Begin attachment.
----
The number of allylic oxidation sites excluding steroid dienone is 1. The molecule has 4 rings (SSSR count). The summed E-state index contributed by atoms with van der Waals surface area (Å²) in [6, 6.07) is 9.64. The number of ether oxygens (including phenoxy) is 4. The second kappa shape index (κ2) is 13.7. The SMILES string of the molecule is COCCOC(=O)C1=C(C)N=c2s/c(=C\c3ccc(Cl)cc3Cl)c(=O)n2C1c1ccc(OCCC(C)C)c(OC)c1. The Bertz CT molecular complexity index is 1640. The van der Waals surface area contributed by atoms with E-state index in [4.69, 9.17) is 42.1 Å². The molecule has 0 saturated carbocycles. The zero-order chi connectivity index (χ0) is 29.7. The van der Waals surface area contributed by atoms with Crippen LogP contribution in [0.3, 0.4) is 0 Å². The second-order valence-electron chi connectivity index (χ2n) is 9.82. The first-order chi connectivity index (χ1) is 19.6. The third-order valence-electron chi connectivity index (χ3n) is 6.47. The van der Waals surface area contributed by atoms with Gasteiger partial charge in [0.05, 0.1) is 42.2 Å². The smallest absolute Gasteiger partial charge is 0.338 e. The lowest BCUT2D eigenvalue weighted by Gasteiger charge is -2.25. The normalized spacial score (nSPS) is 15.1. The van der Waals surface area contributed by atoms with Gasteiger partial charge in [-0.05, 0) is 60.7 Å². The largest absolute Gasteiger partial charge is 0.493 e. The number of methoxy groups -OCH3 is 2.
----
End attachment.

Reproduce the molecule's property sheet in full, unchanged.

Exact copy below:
The number of allylic oxidation sites excluding steroid dienone is 1. The molecule has 4 rings (SSSR count). The summed E-state index contributed by atoms with van der Waals surface area (Å²) in [6, 6.07) is 9.64. The number of ether oxygens (including phenoxy) is 4. The second kappa shape index (κ2) is 13.7. The SMILES string of the molecule is COCCOC(=O)C1=C(C)N=c2s/c(=C\c3ccc(Cl)cc3Cl)c(=O)n2C1c1ccc(OCCC(C)C)c(OC)c1. The Bertz CT molecular complexity index is 1640. The van der Waals surface area contributed by atoms with E-state index in [4.69, 9.17) is 42.1 Å². The molecule has 0 saturated carbocycles. The zero-order chi connectivity index (χ0) is 29.7. The van der Waals surface area contributed by atoms with Crippen LogP contribution in [0.3, 0.4) is 0 Å². The second-order valence-electron chi connectivity index (χ2n) is 9.82. The first-order chi connectivity index (χ1) is 19.6. The third-order valence-electron chi connectivity index (χ3n) is 6.47. The van der Waals surface area contributed by atoms with Gasteiger partial charge in [0.05, 0.1) is 42.2 Å². The smallest absolute Gasteiger partial charge is 0.338 e. The lowest BCUT2D eigenvalue weighted by Gasteiger charge is -2.25. The normalized spacial score (nSPS) is 15.1. The van der Waals surface area contributed by atoms with Gasteiger partial charge in [-0.05, 0) is 60.7 Å². The largest absolute Gasteiger partial charge is 0.493 e. The number of methoxy groups -OCH3 is 2.